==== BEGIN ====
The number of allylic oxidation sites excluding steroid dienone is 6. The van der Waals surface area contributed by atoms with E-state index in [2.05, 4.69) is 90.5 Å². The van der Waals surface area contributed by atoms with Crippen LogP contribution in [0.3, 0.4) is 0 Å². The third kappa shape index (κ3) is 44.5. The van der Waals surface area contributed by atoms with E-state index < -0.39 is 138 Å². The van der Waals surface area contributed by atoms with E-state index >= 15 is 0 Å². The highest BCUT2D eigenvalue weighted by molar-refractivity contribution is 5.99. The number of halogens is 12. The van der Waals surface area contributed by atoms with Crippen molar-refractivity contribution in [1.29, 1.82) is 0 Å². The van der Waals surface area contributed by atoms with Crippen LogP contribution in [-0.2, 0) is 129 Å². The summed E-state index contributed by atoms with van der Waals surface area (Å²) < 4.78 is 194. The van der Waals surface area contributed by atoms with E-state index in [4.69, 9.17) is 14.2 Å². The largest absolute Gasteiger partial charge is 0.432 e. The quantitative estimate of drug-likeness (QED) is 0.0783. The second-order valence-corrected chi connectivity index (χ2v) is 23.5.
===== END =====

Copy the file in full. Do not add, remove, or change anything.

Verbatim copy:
The number of allylic oxidation sites excluding steroid dienone is 6. The van der Waals surface area contributed by atoms with E-state index in [2.05, 4.69) is 90.5 Å². The van der Waals surface area contributed by atoms with Crippen LogP contribution in [0.3, 0.4) is 0 Å². The third kappa shape index (κ3) is 44.5. The van der Waals surface area contributed by atoms with E-state index < -0.39 is 138 Å². The van der Waals surface area contributed by atoms with E-state index >= 15 is 0 Å². The highest BCUT2D eigenvalue weighted by molar-refractivity contribution is 5.99. The number of halogens is 12. The van der Waals surface area contributed by atoms with Crippen molar-refractivity contribution in [1.29, 1.82) is 0 Å². The van der Waals surface area contributed by atoms with Crippen LogP contribution in [-0.2, 0) is 129 Å². The summed E-state index contributed by atoms with van der Waals surface area (Å²) < 4.78 is 194. The van der Waals surface area contributed by atoms with E-state index in [4.69, 9.17) is 14.2 Å². The largest absolute Gasteiger partial charge is 0.432 e. The quantitative estimate of drug-likeness (QED) is 0.0783. The second-order valence-corrected chi connectivity index (χ2v) is 23.5.